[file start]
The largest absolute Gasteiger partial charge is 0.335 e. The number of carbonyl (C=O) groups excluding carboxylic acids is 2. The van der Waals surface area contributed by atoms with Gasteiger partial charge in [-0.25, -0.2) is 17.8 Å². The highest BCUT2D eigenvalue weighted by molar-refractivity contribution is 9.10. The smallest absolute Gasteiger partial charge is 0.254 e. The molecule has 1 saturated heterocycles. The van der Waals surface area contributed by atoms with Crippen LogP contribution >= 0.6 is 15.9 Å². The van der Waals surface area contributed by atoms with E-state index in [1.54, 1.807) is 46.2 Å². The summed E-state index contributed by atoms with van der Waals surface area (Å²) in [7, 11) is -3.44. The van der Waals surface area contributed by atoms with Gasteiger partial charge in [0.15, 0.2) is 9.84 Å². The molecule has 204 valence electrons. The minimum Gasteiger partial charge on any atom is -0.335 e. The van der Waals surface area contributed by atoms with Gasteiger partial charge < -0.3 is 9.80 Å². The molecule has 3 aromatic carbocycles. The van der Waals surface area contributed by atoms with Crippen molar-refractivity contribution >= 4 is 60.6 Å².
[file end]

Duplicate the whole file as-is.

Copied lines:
The largest absolute Gasteiger partial charge is 0.335 e. The number of carbonyl (C=O) groups excluding carboxylic acids is 2. The van der Waals surface area contributed by atoms with Gasteiger partial charge in [-0.25, -0.2) is 17.8 Å². The highest BCUT2D eigenvalue weighted by molar-refractivity contribution is 9.10. The smallest absolute Gasteiger partial charge is 0.254 e. The molecule has 1 saturated heterocycles. The van der Waals surface area contributed by atoms with Crippen LogP contribution >= 0.6 is 15.9 Å². The van der Waals surface area contributed by atoms with E-state index in [1.54, 1.807) is 46.2 Å². The summed E-state index contributed by atoms with van der Waals surface area (Å²) in [7, 11) is -3.44. The van der Waals surface area contributed by atoms with Gasteiger partial charge in [0.15, 0.2) is 9.84 Å². The molecule has 204 valence electrons. The minimum Gasteiger partial charge on any atom is -0.335 e. The van der Waals surface area contributed by atoms with Gasteiger partial charge < -0.3 is 9.80 Å². The molecule has 3 aromatic carbocycles. The van der Waals surface area contributed by atoms with Crippen molar-refractivity contribution >= 4 is 60.6 Å².